How to Protect Against Phony Debt Collectors and Scams

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Debt collection scams are becoming more prevalent among tactics used to defraud unwary consumers, with debt collection fraud and misconduct landing the sixth spot, by number of reports filed by consumers in 2022, according to the FTC.

Phony debt collectors can use a variety of deceptive and abusive tactics to get individuals to pay up money they don’t owe, including:

· Harassing the target via repeated phone calls, even in the middle of the night

· Threatening individuals with jail time or telling them their driver’s license will be suspended

· Threatening to disclose debts to employers and family

In a recent federal case against a debt collection enterprise, The Consumer Financial Protection Bureau (CFPB), in partnership with the New York Attorney General, revealed they shut down a New York-based debt collection ring that attempted to collect debts from about 293,000 consumers between 2015 and 2020.

The company used illegal tactics such as threatening debtors with imprisonment, lying about the amounts they owed, and even creating smear campaigns on social media to pressure individuals into paying.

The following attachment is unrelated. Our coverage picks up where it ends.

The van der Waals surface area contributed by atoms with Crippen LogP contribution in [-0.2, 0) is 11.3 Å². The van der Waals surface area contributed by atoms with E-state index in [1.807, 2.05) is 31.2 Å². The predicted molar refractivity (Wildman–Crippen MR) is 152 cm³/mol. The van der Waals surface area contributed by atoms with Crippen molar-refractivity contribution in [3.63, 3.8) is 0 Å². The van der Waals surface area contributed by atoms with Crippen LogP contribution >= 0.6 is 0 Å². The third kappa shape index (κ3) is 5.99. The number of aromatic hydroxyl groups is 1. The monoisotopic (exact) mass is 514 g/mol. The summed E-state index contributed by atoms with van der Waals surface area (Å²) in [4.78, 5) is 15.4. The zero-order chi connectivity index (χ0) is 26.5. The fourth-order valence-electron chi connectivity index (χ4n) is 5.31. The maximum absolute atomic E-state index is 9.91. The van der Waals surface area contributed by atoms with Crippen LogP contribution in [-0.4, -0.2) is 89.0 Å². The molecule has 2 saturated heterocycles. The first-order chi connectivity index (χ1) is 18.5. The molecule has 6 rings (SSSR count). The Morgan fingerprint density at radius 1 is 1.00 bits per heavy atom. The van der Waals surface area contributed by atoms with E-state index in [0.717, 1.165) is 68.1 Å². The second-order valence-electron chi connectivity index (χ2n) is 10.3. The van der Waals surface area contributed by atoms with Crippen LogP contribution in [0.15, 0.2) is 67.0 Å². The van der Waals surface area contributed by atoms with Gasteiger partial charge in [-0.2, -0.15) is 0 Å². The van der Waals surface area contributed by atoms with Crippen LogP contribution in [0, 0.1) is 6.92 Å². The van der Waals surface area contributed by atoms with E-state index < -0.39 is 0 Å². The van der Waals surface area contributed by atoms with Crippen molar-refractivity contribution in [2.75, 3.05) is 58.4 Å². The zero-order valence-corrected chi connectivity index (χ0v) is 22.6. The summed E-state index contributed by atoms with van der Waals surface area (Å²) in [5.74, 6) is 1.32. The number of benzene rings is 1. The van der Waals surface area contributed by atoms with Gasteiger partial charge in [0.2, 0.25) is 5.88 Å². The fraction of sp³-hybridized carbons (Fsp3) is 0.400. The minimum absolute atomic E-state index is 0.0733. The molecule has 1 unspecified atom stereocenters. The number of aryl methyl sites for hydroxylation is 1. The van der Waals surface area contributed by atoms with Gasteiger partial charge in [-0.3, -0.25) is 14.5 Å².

“This debt collection operation used illegal and deceptive tactics to prey on consumers, and now they are paying the price for the harm they caused,” said Attorney General Letitia James. “Predatory debt collectors make their profit by targeting hardworking consumers and then illegally saddle them deeper into debt. These debt collectors used harassing calls and false threats to coerce consumers to pay, not only is that illegal, it’s also downright shameful.”

The best way to protect your personal information and money against fraudsters posing as debt collectors is to know your rights and be mindful of any red flags. Just because you have debt does not necessarily mean that the person who is calling you is a real debt collector. Common telltale signs to help you spot phony debt collectors include:

· You are asked to pay a debt you do not recognize

· They ask for your bank or credit card number via phone

· They refuse to provide their phone number, license number or mailing address

· They use threats or try to scare you

If someone calls you about a debt you do or don’t recognize, check the information they provide. Debt collectors are required by law to tell you the exact amount you owe, and the name of the original and current creditor over the phone and/or in writing. So before you hand out your personal info or make payments to phony debt collectors, investigate the claims. Never respond to harassment and contact law enforcement and the FTC if you’ve been harassed in any way.

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